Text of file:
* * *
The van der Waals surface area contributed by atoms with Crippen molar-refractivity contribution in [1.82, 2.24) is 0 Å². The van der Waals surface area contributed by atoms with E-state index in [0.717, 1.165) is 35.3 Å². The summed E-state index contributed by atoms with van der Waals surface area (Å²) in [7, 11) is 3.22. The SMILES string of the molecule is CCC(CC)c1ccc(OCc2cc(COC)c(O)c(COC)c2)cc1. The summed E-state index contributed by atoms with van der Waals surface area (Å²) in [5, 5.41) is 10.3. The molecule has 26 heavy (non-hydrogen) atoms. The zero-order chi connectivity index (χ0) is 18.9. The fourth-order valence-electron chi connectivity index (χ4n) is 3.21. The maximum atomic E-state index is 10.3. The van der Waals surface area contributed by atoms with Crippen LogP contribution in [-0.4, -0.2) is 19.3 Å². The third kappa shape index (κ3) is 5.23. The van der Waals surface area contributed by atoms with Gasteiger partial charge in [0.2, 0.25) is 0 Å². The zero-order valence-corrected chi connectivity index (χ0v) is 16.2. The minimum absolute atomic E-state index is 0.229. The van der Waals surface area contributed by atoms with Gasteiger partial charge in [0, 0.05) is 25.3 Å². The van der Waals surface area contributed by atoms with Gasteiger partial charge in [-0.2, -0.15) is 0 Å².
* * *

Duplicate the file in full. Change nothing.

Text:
The van der Waals surface area contributed by atoms with Crippen molar-refractivity contribution in [1.82, 2.24) is 0 Å². The van der Waals surface area contributed by atoms with E-state index in [0.717, 1.165) is 35.3 Å². The summed E-state index contributed by atoms with van der Waals surface area (Å²) in [7, 11) is 3.22. The SMILES string of the molecule is CCC(CC)c1ccc(OCc2cc(COC)c(O)c(COC)c2)cc1. The summed E-state index contributed by atoms with van der Waals surface area (Å²) in [5, 5.41) is 10.3. The molecule has 26 heavy (non-hydrogen) atoms. The zero-order chi connectivity index (χ0) is 18.9. The fourth-order valence-electron chi connectivity index (χ4n) is 3.21. The maximum atomic E-state index is 10.3. The van der Waals surface area contributed by atoms with Crippen LogP contribution in [-0.4, -0.2) is 19.3 Å². The third kappa shape index (κ3) is 5.23. The van der Waals surface area contributed by atoms with Gasteiger partial charge in [0.2, 0.25) is 0 Å². The zero-order valence-corrected chi connectivity index (χ0v) is 16.2. The minimum absolute atomic E-state index is 0.229. The van der Waals surface area contributed by atoms with Gasteiger partial charge in [0, 0.05) is 25.3 Å². The van der Waals surface area contributed by atoms with Gasteiger partial charge in [-0.2, -0.15) is 0 Å².